Dr. Richardson also noted that because of countermeasures, polygraphs have a negative, not a neutral effect on national security.  He continued by stating that anyone who uses simple countermeasures to pass a counterintelligence polygraph essentially receives a five year insulation from suspicion.  

Next, Dr. Richardson presented some very interesting information from an unpublished study done by DoDPI.  The study apparently shows that blacks have a substantially greater chance of being falsely accused of deception by polygraphers than whites.  I eventually plan to reproduce the charts that Dr. Richardson handed out and display them on this website.

Dr. Andy Ryan attempted to counter this study by noting that the study had been done using student examiners, not those who graduated from the DoDPI program.

Note:  If, as Dr. Ryan implied, what we see in this study is due to examiner errors, how come the examiners are making far more errors with exams conducted on blacks?  If false positives are occurring simply because of examiner errors, they should be expected to occur equally for tests on all races.  In my opinion, this explanation just does not seem plausible.

Speaking of DoDPI studies, during the meeting Dr. Richardson also repeated a statement that he had made publicly before.  He said thatthe Department of Defense Polygraph Institute is hardly a disinterested party and has absolutely no business conducting validity studies on polygraphy.  This, he said, was akin to "having big tobacco companies placed in control of lung cancer research."  DoDPI research, he said, should be limited to studies testing the "effectiveness of using question #3 before question #4, etc." General studies on predictive validity, etc., should be done by impartial scientific institutes, not by those who depend on polygraphy to make a living.

Dr. Richardson's presentation closed with a segment on "Brain Fingerprinting."  He turned the floor over to Dr. Larry Farwell, the pioneer of the technique.  Brain Fingerprinting definitely appears to have some promise.  Dr. Farwell noted that he had achieved 100% accuracy during a study identifying FBI agents from a group of non-agents.  Dr. Farwell noted that it is important to remember that his techniques are not applicable to screening situations (like drug testing, etc.).  Rather, they simply determine whether a certain piece of information is familiar to a certain individual.  Nonetheless, this technology does appear to have significant promise in the counterintelligence arena.  If specific information known only to members of a terrorist group (and not the general public) is uncovered by investigators, brain fingerprinting tests could be conducted to determine with a high degree of accuracy whether or not this information is familiar to suspects.



Dr. Larry Farwell discusses Brain Fingerprinting


Overall, Dr. Richardson's talk was extremely informative and enlightening.  I look forward to hearing him speak publicly in the future once again (should he choose to do so).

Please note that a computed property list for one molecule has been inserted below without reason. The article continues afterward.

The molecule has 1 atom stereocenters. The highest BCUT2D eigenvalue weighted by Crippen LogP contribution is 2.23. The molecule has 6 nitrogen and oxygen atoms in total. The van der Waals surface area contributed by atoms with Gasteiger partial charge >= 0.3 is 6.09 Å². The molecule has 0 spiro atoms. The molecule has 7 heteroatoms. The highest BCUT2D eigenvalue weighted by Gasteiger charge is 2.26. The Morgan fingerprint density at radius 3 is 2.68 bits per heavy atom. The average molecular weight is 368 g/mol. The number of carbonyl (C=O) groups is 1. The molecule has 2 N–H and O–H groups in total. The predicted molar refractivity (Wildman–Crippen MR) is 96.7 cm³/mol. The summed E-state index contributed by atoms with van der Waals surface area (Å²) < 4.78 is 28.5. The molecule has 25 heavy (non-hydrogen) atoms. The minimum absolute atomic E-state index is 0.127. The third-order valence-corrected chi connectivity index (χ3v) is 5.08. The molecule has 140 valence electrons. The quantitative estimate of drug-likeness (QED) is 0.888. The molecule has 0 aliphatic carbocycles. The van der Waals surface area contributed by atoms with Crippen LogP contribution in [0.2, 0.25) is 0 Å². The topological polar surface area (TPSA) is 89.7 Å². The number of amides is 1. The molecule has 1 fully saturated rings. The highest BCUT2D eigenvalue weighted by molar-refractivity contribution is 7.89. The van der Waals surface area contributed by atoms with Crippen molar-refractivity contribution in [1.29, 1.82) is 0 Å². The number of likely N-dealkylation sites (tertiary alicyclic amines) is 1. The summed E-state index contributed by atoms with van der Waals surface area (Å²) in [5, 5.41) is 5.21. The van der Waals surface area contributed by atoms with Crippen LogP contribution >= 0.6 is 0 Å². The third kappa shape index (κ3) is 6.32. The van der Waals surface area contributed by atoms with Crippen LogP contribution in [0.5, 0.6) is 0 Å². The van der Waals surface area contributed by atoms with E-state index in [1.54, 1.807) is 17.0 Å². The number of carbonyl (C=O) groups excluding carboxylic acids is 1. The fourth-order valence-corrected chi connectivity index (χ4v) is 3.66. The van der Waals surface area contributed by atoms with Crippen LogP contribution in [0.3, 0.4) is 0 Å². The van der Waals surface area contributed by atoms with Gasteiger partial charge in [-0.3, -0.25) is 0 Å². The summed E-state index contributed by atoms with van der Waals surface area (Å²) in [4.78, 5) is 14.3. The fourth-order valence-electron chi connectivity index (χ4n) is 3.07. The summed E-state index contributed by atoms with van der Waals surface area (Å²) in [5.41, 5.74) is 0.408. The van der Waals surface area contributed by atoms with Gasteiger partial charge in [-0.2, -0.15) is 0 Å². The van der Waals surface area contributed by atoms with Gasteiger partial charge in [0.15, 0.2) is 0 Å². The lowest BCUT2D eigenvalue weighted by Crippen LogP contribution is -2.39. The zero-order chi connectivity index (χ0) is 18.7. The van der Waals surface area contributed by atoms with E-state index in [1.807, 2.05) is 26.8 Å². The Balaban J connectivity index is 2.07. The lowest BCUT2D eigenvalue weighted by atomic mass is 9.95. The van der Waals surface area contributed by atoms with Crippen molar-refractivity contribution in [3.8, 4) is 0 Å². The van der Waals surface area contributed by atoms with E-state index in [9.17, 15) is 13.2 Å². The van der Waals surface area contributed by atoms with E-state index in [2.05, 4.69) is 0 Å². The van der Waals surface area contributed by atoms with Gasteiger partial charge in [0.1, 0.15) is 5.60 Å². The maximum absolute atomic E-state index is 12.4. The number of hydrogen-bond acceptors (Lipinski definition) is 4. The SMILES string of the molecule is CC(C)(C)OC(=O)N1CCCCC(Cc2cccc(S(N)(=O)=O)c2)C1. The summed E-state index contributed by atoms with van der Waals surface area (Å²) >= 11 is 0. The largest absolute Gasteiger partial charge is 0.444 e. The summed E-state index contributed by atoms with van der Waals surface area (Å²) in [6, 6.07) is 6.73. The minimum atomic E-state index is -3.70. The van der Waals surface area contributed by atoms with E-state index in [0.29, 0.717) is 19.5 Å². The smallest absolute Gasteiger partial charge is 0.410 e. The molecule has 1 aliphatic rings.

« Last Edit: Oct 30th, 2001 at 10:42pm by G Scalabr »  
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Re: 10/17 NAS Presentation by Dr. Drew C. Richards
Reply #2 - Oct 31st, 2001 at 9:07pm
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Those not familiar with Dr. Richardson's previous history of blowing the whistle on polygraph "testing" may be interested in the following documents:


Note that in reward for his candor, the FBI prohibited Dr. Richardson, their top scientific expert on polygraphy, from testifying in court on polygraph matters.

The federal polygraph program is rotten to the core, and it's high time the fraudulent pseudoscience of polygraphy was abolished. It is to be hoped that the NAS report on the scientific evidence on the polygraph will be the wake-up call that leads to the ultimate abolishment of polygraphy.

Wink
« Last Edit: Nov 1st, 2001 at 9:42am by George W. Maschke »  

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Re: 10/17 NAS Presentation by Dr. Drew C. Richards
Reply #3 - Nov 15th, 2001 at 1:58am
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Audio recordings of the 17 October meeting are now available on the committee's website in RealAudio format at:

http://www4.nas.edu/webcr.nsf/MeetingDisplay5/BCSS-I-00-01-A?OpenDocument
  

George W. Maschke
Tel/SMS: 1-202-810-2105 (Please use Signal Private Messenger or WhatsApp to text or call.)
E-mail/iMessage/FaceTime: antipolygraph.org@protonmail.com
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Personal Statement: "Too Hot of a Potato"
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Re: 10/17 NAS Presentation by Dr. Drew C. Richards
Reply #4 - Feb 3rd, 2002 at 6:35pm
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A transcript of Dr. Richardon's remarks is now available at:

http://antipolygraph.org/nas/richardson-transcript.shtml
  

George W. Maschke
Tel/SMS: 1-202-810-2105 (Please use Signal Private Messenger or WhatsApp to text or call.)
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10/17 NAS Presentation by Dr. Drew C. Richardson